mrbones03.jpgDon't think about it, just play it.

A majority of scenes contain gameplay of the sidescrolling platformer variety, though even these offer a surprising amount of originality. One such level is nothing more than a slow climb to the top of a series of glass platforms. There are few enemies, and the background is a slideshow of still images displaying a cosmic void. An old man's voice narrates and waxes philosophical throughout, his words punctuated by blues guitar riffs. Though the gameplay in this stage involves nothing more than a series of jumps, the minimalist presentation exudes spirituality and soul the likes of which are not found in many other games.

Then, a few stages later, you find yourself at a level called "The Ice Lake", which is about as unfun as it sounds. Bayou Billy syndrome strikes again. Still, despite some weak moments, Mr. Bones is worth a playthrough, especially if you use the level select code to skip the stupid parts. The fewer times you die at the ice lake, the more you will enjoy Mr. Bones.

[Danny Cowan is a freelance writer hailing from Austin, Texas. He has contributed feature articles to Lost Levels Online and 1up.com , and his writing appears monthly in Hardcore Gamer Magazine.]

COLUMN: 'Bastards of 32-Bit' - No One Can Stop Mr. Domino

March 10, 2006 4:26 PM |

mrdomino1.jpg['Bastards of 32-Bit' is a weekly column by Danny Cowan that focuses on overlooked, underrated, and inexplicable titles from the era of the PlayStation, Saturn, and Nintendo 64. This week's column features PlayStation game No One Can Stop Mr. Domino!, published by Artdink in Japan in January 1998, and released by Acclaim in the U.S. in October 1998.]

No one, I tell you. NO ONE!

It's easy to hate a company like Artdink. In years past, the Japanese development house has covered genres that vary from the niche (Oh boy! Train simulators!) to the hopelessly obtuse (Oh boy! Uh, aquatic reef simulators!), with many of their titles further hampered by the fact that they aren't very much fun to play.

No One Can Stop Mr. Domino, on the other hand, was one of Artdink's few games that successfully combined an interesting concept with compelling gameplay. Put out in America by Acclaim (of all people) back in 1998, most gamers never gave the title a second look, resulting in a quick and unceremonious trip to bargain bin obscurity for Mr. Domino.

mrdomino2.jpgGrandpa's in the house.

The game stars a little domino man out to use his domino powers to create havoc in the human world. Despite his mighty aspirations, Mr. Domino's powers are limited to placing a series of dominoes behind him as he runs a circular path around each level. Once a level is lapped at least once, Mr. Domino can run into previously-placed dominoes in order to cause chain reactions and trigger traps that will teach those filthy humans a lesson for ever taking him so lightly.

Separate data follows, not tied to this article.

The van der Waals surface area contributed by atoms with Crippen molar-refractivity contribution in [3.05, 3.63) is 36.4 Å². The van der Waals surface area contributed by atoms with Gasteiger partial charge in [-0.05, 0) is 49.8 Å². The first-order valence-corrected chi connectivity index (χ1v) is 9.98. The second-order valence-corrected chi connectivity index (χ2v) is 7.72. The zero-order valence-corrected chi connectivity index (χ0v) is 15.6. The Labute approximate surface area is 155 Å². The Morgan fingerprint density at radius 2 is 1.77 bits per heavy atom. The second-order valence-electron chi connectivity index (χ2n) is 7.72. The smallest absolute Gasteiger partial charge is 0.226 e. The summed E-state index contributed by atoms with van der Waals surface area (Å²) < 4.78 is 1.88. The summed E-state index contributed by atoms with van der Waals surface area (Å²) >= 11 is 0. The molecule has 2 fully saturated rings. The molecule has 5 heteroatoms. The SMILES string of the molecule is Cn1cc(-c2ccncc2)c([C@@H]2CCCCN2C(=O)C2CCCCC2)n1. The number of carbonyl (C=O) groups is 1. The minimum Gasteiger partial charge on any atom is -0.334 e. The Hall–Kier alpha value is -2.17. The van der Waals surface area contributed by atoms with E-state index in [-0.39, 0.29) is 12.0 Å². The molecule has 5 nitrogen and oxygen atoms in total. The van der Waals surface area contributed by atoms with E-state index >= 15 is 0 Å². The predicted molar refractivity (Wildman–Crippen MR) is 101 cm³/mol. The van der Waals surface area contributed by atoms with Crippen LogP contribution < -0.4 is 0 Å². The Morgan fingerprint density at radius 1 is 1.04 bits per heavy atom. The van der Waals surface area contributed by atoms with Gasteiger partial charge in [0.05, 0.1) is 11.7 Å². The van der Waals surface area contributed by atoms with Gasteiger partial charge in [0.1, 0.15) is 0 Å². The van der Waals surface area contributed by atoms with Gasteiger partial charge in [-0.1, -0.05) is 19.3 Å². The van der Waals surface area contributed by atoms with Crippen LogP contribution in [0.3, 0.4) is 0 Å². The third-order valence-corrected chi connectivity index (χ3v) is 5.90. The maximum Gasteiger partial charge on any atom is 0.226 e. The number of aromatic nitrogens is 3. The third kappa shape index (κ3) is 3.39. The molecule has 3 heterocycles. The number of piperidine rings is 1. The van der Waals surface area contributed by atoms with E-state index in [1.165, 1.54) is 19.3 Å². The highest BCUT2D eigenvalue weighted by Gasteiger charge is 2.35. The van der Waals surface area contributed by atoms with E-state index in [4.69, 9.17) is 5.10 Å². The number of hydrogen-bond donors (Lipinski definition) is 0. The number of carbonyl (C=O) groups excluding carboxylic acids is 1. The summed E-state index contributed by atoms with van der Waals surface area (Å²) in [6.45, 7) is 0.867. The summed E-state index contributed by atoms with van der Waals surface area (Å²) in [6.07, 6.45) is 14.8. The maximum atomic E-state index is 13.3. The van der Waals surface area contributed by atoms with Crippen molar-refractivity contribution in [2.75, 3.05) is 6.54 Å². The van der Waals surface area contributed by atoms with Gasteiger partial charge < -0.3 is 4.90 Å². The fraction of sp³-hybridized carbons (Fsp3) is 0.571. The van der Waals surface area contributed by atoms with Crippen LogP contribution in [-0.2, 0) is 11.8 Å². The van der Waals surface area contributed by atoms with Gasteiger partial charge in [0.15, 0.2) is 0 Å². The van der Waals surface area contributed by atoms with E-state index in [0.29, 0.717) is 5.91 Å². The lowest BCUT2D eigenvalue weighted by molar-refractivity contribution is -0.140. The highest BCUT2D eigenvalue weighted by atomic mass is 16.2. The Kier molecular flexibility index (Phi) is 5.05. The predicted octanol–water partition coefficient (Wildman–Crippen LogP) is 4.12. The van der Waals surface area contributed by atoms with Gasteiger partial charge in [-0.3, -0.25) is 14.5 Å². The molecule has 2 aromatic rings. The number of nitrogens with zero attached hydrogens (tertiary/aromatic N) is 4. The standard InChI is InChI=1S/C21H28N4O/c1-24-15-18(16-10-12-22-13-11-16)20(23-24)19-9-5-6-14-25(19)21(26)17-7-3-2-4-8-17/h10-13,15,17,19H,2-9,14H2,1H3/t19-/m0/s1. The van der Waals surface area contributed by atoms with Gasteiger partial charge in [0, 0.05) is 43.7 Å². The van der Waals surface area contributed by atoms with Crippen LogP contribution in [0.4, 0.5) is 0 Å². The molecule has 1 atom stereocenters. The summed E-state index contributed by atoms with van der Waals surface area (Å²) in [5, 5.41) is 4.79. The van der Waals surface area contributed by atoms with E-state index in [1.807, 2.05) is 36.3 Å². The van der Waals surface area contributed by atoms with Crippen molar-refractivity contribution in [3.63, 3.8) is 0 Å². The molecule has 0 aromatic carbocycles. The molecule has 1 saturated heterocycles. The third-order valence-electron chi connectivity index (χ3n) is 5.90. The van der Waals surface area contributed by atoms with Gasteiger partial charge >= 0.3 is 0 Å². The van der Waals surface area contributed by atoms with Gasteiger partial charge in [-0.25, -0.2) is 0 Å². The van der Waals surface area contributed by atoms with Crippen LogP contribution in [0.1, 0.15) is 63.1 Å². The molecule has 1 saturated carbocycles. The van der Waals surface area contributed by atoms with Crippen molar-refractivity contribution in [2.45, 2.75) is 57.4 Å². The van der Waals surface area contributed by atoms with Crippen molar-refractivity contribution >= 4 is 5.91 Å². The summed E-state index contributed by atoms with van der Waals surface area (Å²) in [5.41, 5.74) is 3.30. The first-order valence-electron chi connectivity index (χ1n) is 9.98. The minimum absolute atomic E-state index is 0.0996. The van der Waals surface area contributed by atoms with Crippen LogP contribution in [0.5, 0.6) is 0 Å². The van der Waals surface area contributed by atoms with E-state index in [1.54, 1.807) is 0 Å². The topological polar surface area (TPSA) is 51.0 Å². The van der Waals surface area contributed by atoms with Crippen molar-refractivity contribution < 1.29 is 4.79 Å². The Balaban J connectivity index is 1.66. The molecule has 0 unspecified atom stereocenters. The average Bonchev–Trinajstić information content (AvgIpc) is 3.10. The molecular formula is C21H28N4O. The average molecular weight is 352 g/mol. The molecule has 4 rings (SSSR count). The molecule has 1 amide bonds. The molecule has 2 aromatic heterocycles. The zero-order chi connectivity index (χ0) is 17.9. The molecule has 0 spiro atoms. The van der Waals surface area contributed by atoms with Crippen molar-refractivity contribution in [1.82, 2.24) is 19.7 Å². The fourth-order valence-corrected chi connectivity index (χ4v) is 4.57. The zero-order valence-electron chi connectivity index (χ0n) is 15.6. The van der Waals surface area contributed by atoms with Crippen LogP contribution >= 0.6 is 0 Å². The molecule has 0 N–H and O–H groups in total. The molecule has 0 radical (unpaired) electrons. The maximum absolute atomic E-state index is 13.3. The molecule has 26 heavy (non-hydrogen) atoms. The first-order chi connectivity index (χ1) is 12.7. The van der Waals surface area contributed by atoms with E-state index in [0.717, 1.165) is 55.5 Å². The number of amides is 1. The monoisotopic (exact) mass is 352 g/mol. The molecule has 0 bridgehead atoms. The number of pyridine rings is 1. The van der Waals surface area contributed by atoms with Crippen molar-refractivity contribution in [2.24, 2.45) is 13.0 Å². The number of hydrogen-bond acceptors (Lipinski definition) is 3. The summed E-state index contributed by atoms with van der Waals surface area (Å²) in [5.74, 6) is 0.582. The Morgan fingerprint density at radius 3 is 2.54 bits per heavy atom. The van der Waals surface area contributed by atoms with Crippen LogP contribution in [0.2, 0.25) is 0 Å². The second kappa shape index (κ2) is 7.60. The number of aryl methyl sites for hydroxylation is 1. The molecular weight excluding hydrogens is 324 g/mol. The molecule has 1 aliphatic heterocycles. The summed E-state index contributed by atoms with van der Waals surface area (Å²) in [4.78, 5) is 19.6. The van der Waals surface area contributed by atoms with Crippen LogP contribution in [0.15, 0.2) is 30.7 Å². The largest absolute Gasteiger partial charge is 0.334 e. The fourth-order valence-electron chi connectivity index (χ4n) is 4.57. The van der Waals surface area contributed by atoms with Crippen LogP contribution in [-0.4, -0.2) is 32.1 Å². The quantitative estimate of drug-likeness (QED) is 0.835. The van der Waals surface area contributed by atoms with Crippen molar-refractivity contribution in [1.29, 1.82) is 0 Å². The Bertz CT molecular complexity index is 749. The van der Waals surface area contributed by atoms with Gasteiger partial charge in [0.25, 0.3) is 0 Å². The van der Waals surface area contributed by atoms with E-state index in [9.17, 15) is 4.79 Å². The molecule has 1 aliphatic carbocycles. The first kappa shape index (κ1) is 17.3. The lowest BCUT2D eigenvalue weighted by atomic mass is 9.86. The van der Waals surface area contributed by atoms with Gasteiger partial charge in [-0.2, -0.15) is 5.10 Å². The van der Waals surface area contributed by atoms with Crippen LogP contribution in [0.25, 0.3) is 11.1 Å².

Make no mistake: Mr. Domino is the jerk to end all jerks. The game begins with him performing various acts of benign mischief against inanimate objects, but once you get to level three, the gloves come off. In this level, Mr. Domino attacks an innocent family by using dominoes to trigger traps around their house. Dad gets punched in the genitals. Mom gets caught in an explosion. At the end of the level, grandpa is crushed by a giant bell. Through all this, Mr. Domino never stops smiling.

mrdomino3.jpgSeriously, don't even try to stop him.

A level is completed whenever the required number of traps are triggered by falling dominoes. These traps can be set off one by one, but ideally, the player wants to trigger them all in succession in order to earn the highest scores. This is made difficult and occasionally frustrating thanks to the fact that Mr. Domino marches continually forward (no one can stop him, remember?) during each level, and the slightest misstep can ruin what was once a perfect domino setup. Skillfully dodging the obstacles in Mr. Domino's way and then watching a well-placed series of dominoes trigger several traps in a row offers the kind of satisfaction that makes it all worthwhile, however.

It's rare to see a puzzle game strive to accomplish something beyond the geometric shape dropping/matching/clearing archetype, and Mr. Domino does so with style and an inexplicable sense of humor. Don't let the terrifying prospect of an Acclaim and Artdink collaboration throw you; No One Can Stop Mr. Domino will only set you back a few bucks for a used copy, and it could very well be the most important story ever told about a domino man's struggle against humankind.

[Danny Cowan is a freelance writer hailing from Austin, Texas. He has contributed feature articles to Lost Levels Online and 1up.com , and his writing appears monthly in Hardcore Gamer Magazine.]